The government will introduce a Religious Discrimination Act to
protect the rights of people of faith, with Scott Morrison declaring
he would like the legislation passed before the election.
Announcing the government’s long-awaited response to the Ruddock
inquiry into religious freedom – which the government has had since
May – Morrison said some people of faith felt “the walls closing in on
In a range of measures, the government said that as well as making
religion a “protected attribute” in the new Religious Discrimination
Act, it would also
establish a statutory position of Freedom of Religion Commissioner
in the Australian Human Rights Commission;
develop a Human Rights Legislation Amendment Bill to bring in
a range of amendments recommended by the Ruddock review.
Morrison repeated his offer of a free vote on the legislation before
parliament to protect LGBT students in religious schools from
discrimination. This legislation was deadlocked with Labor in the last
week of sitting.
The government is now referring this and the broader issue of
discrimination against LGBT teachers and other staff in these schools
for discussion with the states, with a potential referral to the
Australian Law Reform Commission, which would report in the second
half of next year.
Morrison said 70% of Australians identified with some religious belief.
People of faith feel “walls closing in”
Strongly arguing for his proposed changes, he said: “Those who think
that Australians of religious faith don’t feel that the walls have
been closing in on them for a while” were “clearly not talking to many
people in religious communities or multicultural communities in
He had had a conversation with a community in Western Sydney who “said
they left where they came from to come to Australia because of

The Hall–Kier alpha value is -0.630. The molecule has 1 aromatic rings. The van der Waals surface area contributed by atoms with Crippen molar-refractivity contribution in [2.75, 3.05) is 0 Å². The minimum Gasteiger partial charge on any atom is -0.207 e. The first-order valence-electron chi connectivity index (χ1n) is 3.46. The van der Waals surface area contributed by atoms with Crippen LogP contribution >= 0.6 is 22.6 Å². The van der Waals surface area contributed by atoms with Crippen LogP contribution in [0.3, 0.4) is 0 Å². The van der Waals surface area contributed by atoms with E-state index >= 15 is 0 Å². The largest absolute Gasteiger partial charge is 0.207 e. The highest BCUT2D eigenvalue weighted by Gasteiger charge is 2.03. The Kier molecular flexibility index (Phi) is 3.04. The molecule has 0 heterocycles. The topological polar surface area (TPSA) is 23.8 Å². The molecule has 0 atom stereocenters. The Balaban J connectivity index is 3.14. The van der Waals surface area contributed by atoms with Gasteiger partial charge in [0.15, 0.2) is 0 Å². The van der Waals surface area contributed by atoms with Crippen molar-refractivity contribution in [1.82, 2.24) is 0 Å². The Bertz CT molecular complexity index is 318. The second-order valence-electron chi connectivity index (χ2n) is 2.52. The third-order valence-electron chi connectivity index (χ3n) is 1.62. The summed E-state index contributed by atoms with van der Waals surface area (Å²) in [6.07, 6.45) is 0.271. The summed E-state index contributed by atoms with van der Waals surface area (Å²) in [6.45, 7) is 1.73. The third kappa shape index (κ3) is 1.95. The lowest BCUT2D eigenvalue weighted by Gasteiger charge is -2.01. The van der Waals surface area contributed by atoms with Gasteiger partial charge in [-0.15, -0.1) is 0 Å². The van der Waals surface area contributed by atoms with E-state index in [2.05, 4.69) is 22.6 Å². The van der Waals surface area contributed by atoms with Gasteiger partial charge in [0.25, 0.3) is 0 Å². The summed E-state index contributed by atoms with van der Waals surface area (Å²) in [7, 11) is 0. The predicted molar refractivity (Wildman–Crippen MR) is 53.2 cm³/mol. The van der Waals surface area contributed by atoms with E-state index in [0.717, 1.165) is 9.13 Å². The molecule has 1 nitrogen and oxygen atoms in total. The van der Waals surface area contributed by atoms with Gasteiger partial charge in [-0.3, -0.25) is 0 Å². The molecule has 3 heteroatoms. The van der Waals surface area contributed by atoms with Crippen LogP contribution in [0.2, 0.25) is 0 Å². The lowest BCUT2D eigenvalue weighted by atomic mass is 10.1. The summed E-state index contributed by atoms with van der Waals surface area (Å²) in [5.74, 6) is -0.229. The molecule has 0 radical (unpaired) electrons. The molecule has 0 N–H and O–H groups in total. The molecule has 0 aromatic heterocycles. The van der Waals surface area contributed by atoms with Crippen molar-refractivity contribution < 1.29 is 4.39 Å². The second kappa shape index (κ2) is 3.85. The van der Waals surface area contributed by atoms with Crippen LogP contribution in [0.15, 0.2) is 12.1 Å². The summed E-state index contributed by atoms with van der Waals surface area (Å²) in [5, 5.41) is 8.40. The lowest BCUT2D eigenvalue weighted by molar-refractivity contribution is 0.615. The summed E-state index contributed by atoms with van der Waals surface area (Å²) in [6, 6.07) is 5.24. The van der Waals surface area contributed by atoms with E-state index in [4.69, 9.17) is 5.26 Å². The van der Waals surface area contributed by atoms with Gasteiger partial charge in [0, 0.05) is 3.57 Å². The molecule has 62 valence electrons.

religious persecution in the countries they were living in – only now,
they feel, to be potentially facing the same sort of limitations to
how they practice their religion in this country.
“And that made me incredibly sad. That one of the great liberties
Australia has always been known for at perception and indeed in their
mind, in fact, is being curtailed. I don’t think that’s something I
should allow to stand,” Morrison said.
Timing up in the air
On the timing of the legislation, he said: “I’m happy for us to advance
a Religious Discrimination Act and also to deal with the other
legislative matters before the next election. I would hope they would
have the support of the Labor Party”.
There will be consultations over the summer.
But with only a handful of sitting days before the election, it will
seem testing to meet Morrison’s timetable for passage.
The Law Council supported enshrining religious protections but said
“the delicate balance between freedom of religion and freedom from
discrimination would be better dealt with in comprehensive national
Michelle Grattan does not work for, consult, own shares in or receive funding from any company or organization that would benefit from this article, and has disclosed no relevant affiliations beyond their academic appointment.